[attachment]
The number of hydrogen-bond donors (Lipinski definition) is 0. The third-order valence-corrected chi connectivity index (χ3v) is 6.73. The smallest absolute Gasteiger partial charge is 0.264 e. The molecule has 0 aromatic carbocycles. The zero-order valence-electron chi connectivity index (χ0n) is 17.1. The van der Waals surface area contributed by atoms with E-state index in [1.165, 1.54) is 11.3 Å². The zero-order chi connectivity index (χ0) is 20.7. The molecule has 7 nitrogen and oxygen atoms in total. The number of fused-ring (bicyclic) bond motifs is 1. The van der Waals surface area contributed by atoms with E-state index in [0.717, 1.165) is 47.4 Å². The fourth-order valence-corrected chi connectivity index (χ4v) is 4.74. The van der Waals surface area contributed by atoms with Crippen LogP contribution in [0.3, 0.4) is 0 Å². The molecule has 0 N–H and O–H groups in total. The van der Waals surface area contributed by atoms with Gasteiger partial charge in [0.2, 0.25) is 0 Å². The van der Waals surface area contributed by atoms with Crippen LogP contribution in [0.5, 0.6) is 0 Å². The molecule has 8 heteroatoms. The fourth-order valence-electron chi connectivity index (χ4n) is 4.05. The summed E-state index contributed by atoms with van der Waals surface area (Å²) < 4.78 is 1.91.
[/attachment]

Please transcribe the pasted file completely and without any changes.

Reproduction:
The number of hydrogen-bond donors (Lipinski definition) is 0. The third-order valence-corrected chi connectivity index (χ3v) is 6.73. The smallest absolute Gasteiger partial charge is 0.264 e. The molecule has 0 aromatic carbocycles. The zero-order valence-electron chi connectivity index (χ0n) is 17.1. The van der Waals surface area contributed by atoms with E-state index in [1.165, 1.54) is 11.3 Å². The zero-order chi connectivity index (χ0) is 20.7. The molecule has 7 nitrogen and oxygen atoms in total. The number of fused-ring (bicyclic) bond motifs is 1. The van der Waals surface area contributed by atoms with E-state index in [0.717, 1.165) is 47.4 Å². The fourth-order valence-corrected chi connectivity index (χ4v) is 4.74. The van der Waals surface area contributed by atoms with Crippen LogP contribution in [0.3, 0.4) is 0 Å². The molecule has 0 N–H and O–H groups in total. The van der Waals surface area contributed by atoms with Gasteiger partial charge in [0.2, 0.25) is 0 Å². The van der Waals surface area contributed by atoms with Crippen LogP contribution in [0.5, 0.6) is 0 Å². The molecule has 8 heteroatoms. The fourth-order valence-electron chi connectivity index (χ4n) is 4.05. The summed E-state index contributed by atoms with van der Waals surface area (Å²) < 4.78 is 1.91.